slavery as such between the 30s and the 50s and would be about where
South Africa was in the 50s right now.
I worked up a timeline once where it happened in 1900 (under strong
British pressure) to mark the turn of the century.
Highly improbable. How could their politics change so much in such a
short time?
Ted Nolan <tednolan>
2017-04-07 22:11:03 UTC
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Post by Dorothy J Heydt
http://www.slate.com/blogs/quora/2017/04/07/if_the_confederacy_had_won_the_civil_war_would_it_have_survived_into_the.html
Post by Ted Nolan <tednolan>
Post by David Johnston
Post by Dorothy J Heydt
The author's conclusion: probably not.
The opinion in our house is that if the Confederacy had achieved
independence, then instead of becoming an economic vassal of the
Union as in OTL, it would've become an economic vassal of Britain.
Which might mean that by the late 20thC it might be a
Commonwealth country.
Bah. Becoming an economic vassal doesn't mean becoming part of the
empire. Canada's an economic vassal to the United States but we still
don't have Puerto Rico's political relationship.
Post by Dorothy J Heydt
Also that it would've got rid of slavery well before that, under
pressure from Britain (which had already abolished slavery) and
the rest of the world.
I've always figured that the Confederation would have abandoned chattel
slavery as such between the 30s and the 50s and would be about where
South Africa was in the 50s right now.
I worked up a timeline once where it happened in 1900 (under strong
British pressure) to mark the turn of the century.
Highly improbable. How could their politics change so much in such a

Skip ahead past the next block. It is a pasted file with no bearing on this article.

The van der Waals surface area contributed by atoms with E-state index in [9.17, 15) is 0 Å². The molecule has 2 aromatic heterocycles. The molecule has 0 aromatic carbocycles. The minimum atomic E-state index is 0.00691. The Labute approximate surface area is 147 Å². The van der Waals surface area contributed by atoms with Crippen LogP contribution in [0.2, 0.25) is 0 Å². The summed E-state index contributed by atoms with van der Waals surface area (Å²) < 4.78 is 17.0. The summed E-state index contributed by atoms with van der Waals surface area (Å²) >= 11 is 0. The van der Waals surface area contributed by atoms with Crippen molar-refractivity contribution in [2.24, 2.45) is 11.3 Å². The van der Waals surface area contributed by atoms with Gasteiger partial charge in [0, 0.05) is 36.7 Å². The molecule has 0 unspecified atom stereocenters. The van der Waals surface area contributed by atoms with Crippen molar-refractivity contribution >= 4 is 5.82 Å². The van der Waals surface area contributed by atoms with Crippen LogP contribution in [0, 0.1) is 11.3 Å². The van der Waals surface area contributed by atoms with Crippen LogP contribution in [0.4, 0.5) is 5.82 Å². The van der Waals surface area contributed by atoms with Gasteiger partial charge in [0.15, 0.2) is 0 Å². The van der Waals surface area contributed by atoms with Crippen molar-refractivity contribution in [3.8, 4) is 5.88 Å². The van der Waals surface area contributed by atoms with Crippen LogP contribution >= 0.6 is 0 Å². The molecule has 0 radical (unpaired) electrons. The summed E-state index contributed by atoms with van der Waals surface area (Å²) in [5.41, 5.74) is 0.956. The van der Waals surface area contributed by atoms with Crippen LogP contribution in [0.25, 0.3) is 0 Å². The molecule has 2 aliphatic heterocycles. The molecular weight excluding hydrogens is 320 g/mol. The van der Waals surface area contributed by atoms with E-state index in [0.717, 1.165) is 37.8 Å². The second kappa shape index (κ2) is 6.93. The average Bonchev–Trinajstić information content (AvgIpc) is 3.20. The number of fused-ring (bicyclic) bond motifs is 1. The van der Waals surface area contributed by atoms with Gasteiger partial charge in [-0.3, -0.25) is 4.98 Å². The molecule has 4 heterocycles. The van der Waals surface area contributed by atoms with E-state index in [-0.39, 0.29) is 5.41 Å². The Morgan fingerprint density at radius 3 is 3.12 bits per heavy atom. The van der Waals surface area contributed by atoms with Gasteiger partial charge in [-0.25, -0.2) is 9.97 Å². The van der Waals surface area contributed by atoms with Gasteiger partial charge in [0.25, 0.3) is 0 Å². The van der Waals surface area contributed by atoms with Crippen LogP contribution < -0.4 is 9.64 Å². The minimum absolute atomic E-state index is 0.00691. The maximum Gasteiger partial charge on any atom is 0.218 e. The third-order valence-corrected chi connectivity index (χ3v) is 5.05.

short time?
I doubt I had much of an explanation; I was probably 13 or so.
Maybe threat of a boycott like the English dockworkers refusing to unload
Confederate cotton in our timeline + threats of an actual blockade.
--
------
columbiaclosings.com
What's not in Columbia anymore..
Kevrob
2017-04-07 23:37:38 UTC
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Post by Ted Nolan <tednolan>
Post by Dorothy J Heydt
http://www.slate.com/blogs/quora/2017/04/07/if_the_confederacy_had_won_the_civil_war_would_it_have_survived_into_the.html
Post by Ted Nolan <tednolan>
Post by David Johnston
Post by Dorothy J Heydt
The author's conclusion: probably not.
The opinion in our house is that if the Confederacy had achieved
independence, then instead of becoming an economic vassal of the
Union as in OTL, it would've become an economic vassal of Britain.
Which might mean that by the late 20thC it might be a
Commonwealth country.
Bah. Becoming an economic vassal doesn't mean becoming part of the
empire. Canada's an economic vassal to the United States but we still
don't have Puerto Rico's political relationship.
Post by Dorothy J Heydt
Also that it would've got rid of slavery well before that, under
pressure from Britain (which had already abolished slavery) and
the rest of the world.
I've always figured that the Confederation would have abandoned chattel
slavery as such between the 30s and the 50s and would be about where
South Africa was in the 50s right now.
I worked up a timeline once where it happened in 1900 (under strong
British pressure) to mark the turn of the century.
Highly improbable. How could their politics change so much in such a
short time?
I doubt I had much of an explanation; I was probably 13 or so.
Maybe threat of a boycott like the English dockworkers refusing to unload
Confederate cotton in our timeline + threats of an actual blockade.
--
Declarations of support for Lincoln and the Union came from the
mill hands of Manchester,hard hit as they were by the effects
of the blocade on cotton exports.

See the New York Times:

EMANCIPATION MEETINGS IN ENGLAND.; THE WORKINGMEN OF MANCHESTER.
Published: January 15, 1863

http://www.nytimes.com/1863/01/15/news/emancipation-meetings-in-england-the-workingmen-of-manchester.html

I expect, as MacKinlay Kantor wrote in his seminal 1960 essay in LOOK,
that the logic of the formation of the CSA would mean that, should Texas
decide to resume its independent status, it would be difficult for Richmond
to stop it.

Kevin R
Lawrence Watt-Evans
2017-04-08 05:39:53 UTC
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Post by Kevrob
I expect, as MacKinlay Kantor wrote in his seminal 1960 essay in LOOK,
that the logic of the formation of the CSA would mean that, should Texas
decide to resume its independent status, it would be difficult for Richmond
to stop it.
Except that unlike the U.S. Constitution, the Confederate Constitution